WordPress Development Stack Exchange is a question and answer site for WordPress developers and administrators. Join them; it only takes a minute:

Sign up
Here's how it works:
  1. Anybody can ask a question
  2. Anybody can answer
  3. The best answers are voted up and rise to the top

My setup is as follows

I hava a custom post type named 'events' and a custom post type named 'genres' which I link with scribu's Posts2Posts plugin. Each event can have multiple genres linked to it.

What I would like to do

On an event page, I'd like to show other, related, events based on the genres the current event has.

What I think I should do

  1. Run a query which gets all the genres IDs of the current event
  2. Pass these IDs in a second query which finds all the events which have one or more of these genres linked to it

I have a p2p query which I'd like to output all events which have one AND / OR more of the given genres in connected_items. I pass them as an array, just like in the documentation.

To illustrate my outcome, lets say that

  • event1 has linked genres with post ids 1240, 1241, 1242 and 1250
  • event2 has linked genres with post ids 1240, 1241 and 1260
  • event3 has linked genres with post ids 1241 and 1242

In the first query I get all the genre IDs, this works.

The second query which gets all the events with the given genres (I pass them as an array):

$args = array(
        'connected_type' => 'genres_to_events',
        'connected_items' => array(1240,1241,1242),
        'post_status' => 'publish',
        'posts_per_page' => -1,

$query = new WP_Query($args);

The thing is that the output checks for each connection in the array, and therefor the output of the query is:

  • event1
  • event1
  • event1
  • event2
  • event2
  • event3
  • event3

But I'd like to output each event once based on if it has one or more of the genres connected to it. I don't think this is explained in the documentation, any ideas?

share|improve this question

closed as off-topic by birgire, Pieter Goosen, Johannes Pille, mrwweb, ialocin Sep 20 '14 at 12:19

This question appears to be off-topic. The users who voted to close gave this specific reason:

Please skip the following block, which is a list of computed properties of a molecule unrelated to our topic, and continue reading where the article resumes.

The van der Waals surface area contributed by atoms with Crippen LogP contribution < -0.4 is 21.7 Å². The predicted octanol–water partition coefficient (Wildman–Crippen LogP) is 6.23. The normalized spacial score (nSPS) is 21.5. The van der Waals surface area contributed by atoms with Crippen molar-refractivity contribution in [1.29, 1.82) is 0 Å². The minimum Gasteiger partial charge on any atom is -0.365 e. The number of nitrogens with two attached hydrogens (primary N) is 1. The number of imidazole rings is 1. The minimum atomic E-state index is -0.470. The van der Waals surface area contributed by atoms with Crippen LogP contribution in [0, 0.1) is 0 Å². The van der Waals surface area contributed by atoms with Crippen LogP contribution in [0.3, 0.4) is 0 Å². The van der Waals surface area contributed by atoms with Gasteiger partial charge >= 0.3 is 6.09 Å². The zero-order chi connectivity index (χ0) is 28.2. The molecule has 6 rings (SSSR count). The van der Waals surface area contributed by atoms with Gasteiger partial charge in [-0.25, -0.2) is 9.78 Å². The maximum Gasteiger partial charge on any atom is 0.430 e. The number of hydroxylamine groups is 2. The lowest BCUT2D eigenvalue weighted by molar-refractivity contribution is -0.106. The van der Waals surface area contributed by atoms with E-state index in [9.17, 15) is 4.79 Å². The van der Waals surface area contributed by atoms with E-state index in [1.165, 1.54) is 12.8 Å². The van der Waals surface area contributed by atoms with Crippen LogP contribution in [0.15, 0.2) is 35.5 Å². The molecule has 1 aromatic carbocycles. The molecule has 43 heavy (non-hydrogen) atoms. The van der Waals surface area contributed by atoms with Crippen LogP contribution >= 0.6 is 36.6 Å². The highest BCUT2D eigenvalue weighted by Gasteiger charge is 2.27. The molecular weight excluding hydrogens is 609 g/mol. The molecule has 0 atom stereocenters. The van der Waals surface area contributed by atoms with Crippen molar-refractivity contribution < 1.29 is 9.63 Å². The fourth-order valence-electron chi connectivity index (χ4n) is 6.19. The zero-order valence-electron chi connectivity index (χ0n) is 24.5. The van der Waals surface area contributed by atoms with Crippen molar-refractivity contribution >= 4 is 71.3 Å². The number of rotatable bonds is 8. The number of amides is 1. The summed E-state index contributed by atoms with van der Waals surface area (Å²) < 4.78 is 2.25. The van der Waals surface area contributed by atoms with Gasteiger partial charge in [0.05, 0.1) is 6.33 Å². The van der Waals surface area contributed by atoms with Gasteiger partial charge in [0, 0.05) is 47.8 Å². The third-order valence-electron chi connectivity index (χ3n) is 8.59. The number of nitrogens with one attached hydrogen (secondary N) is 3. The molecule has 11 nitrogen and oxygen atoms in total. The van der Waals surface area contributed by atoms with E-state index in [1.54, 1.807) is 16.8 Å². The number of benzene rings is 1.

• "Your question should be specific to WordPress. Generic PHP/JS/HTML/CSS questions might be better asked at Stack Overflow or another appropriate site of the Stack Exchange network. Third party plugins and themes are off topic." – birgire, Pieter Goosen, Johannes Pille, mrwweb, ialocin
If this question can be reworded to fit the rules in the help center, please edit the question.

When you say p2p I keep thinking of scribu's plugin Posts 2 Posts - Is that what you are referring to? – GhostToast Aug 27 '13 at 14:05
Yes that's right, sorry for not mentioning. I'll update my question. – eskimo Aug 27 '13 at 17:29
When you get connected_items why use an array instead of the current $post->ID, as one would do while in a loop? Seems are you are combining the looping method of p2p and the single method, into one strange method. github.com/scribu/wp-posts-to-posts/wiki/each_connected – GhostToast Aug 28 '13 at 20:01
That would get the genres for each event. What I like to do is: when on an event page, get the genres for that event (this is working) and then (still on this event page) show other events which also have one or more of these genres attached to it. The last part isn't working. I've updated my question to illustrate the problem more clearly. – eskimo Aug 29 '13 at 7:36
up vote 0 down vote accepted

Ah I think I understand. I think what you should do with your first loop, is get the connected genres as you say. Then you wish to get all events that are related to those, so you should gather only the IDs (collect them in one array) in a loop, and then use array_unique() to remove all the duplicates. Use this clean array in a loop to get just those posts then. Make sense?

So, something like this might work:

$args = array(
        'connected_type' => 'genres_to_events',
        'connected_items' => array(1240,1241,1242),
        'post_status' => 'publish',
        'posts_per_page' => -1,